1. New moles are overlooked melanoma risk factor

    Spot melanoma in 3 easy ways

    It's one of the nation's DEADLIEST cancers -- and unlike many other forms of the disease, this one is on the rise.

    But you don't have to die of melanoma. This cancer is easy to spot, treat, cure, and beat.

    So why does melanoma claim nearly 200 lives every single week? Because many people still don't know what to look for!

    It's a lot harder than it seems -- and new research shows how the main warning sign most folks watch for isn't actually the biggest risk factor for melanoma.

    And that means even if you keep careful watch on your skin, you could MISS the warning signs of this deadly disease!

    If you know anything about watching for melanoma, you know about keeping an eye on your moles. Changes in moles, especially to their size and shape, are a key warning sign of skin cancer.

    But the new study shows how most cases of melanoma don't spring from those existing moles.

    The much bigger risk factor is a NEW mole that appears out of the blue!

    More than 70 percent of melanoma cases are from new moles, according to the study in the Journal of the American Academy of Dermatology.

    You might think that makes your job even simpler: Just watch for new moles, right?

    While that's true, it's far from simple. Many people don't spot new moles early, especially if they already have a few. Throw in some freckles and other common skin marks, and what's one new little dot mixed in among all the others?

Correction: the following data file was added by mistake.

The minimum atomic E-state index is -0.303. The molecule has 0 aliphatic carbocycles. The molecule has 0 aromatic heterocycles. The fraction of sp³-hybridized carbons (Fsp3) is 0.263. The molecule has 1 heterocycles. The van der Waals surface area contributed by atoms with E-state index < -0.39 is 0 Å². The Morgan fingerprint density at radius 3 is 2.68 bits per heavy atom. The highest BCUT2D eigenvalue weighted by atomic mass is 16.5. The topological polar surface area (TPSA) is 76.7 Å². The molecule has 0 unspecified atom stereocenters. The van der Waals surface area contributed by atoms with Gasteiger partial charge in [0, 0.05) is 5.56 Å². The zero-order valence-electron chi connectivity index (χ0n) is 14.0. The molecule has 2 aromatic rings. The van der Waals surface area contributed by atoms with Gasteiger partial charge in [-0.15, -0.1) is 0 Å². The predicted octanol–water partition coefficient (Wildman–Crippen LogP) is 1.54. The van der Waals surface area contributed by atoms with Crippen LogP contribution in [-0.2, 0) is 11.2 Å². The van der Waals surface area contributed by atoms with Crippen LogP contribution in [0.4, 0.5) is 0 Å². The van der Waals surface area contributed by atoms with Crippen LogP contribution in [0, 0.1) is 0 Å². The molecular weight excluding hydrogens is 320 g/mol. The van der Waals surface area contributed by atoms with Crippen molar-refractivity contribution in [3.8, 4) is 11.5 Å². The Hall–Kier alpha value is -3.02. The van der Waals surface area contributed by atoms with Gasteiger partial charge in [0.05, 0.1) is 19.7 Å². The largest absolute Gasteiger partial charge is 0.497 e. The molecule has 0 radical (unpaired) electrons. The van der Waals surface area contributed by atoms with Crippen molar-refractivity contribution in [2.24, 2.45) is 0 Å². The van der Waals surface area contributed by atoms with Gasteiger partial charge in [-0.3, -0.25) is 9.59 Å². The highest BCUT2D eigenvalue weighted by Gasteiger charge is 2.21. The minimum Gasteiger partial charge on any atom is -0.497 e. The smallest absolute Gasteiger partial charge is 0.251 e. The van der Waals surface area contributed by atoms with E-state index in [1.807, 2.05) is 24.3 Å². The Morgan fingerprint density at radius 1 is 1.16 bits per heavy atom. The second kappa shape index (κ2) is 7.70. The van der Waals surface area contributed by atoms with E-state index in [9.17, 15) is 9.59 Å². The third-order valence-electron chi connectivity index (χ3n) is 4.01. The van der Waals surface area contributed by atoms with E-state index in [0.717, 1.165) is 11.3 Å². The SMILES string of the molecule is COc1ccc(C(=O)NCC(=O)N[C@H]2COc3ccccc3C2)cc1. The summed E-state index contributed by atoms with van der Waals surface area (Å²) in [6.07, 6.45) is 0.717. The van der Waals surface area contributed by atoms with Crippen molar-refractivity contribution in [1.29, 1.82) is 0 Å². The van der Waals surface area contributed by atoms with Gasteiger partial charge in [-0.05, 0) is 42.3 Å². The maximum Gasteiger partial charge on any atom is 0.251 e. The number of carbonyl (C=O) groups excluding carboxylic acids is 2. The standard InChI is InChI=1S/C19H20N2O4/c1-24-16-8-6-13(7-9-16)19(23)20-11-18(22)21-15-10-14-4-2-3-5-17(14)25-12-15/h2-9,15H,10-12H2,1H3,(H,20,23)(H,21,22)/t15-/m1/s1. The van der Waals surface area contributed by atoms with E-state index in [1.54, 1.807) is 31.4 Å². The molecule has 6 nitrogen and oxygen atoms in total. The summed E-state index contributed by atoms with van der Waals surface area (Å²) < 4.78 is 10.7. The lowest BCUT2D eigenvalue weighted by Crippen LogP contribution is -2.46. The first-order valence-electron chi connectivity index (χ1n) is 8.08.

But that's exactly what you need to look for, as the study finds these new moles are not only more likely to become melanoma... but also tend to be "thicker," which makes them more dangerous and tougher to treat.

    You don't have to face any of those risks. I've got three simple steps that can help prevent melanoma.

    First, keep watching those old moles since they still pose a risk. Second, study your skin, and take photos if having those images will help you.

    Whether it's an old mole changing or a new one appearing, the key to spotting melanoma is as simple as "ABCDE":

    • A means asymmetrical, when one side looks different from the other.
    • B is for the border, which can be irregular instead of a circle.
    • C is for the color, especially different or changing shades.
    • D is the diameter, with bigger moles posing bigger risks.
    • E is for evolution, or changes over time.

    That leads me to Step 3. Don't wait until you spot a problem to visit a dermatologist.

    Get checked out regularly -- especially if you're at risk for skin cancer, as a doctor can help spot a newer mole in time to get you treated.

  2. Melanoma screenings save lives

    How to beat the deadliest form of skin cancer

    It's everything wrong with modern medicine in a single report.

    There's a simple screening for one of the deadliest cancers that takes just a few minutes and requires nothing more than the skilled eyes of an experienced doctor.

    Yet the mainstream is trying to do away with it -- no doubt to save money instead of lives.

    The U.S. Preventive Services Task Force claims skin cancer screenings shouldn't be offered routinely because there's no proof that they save lives.

    Try telling that to anyone alive today thanks to an eagle-eyed doc who spotted a melanoma during a full-body once-over!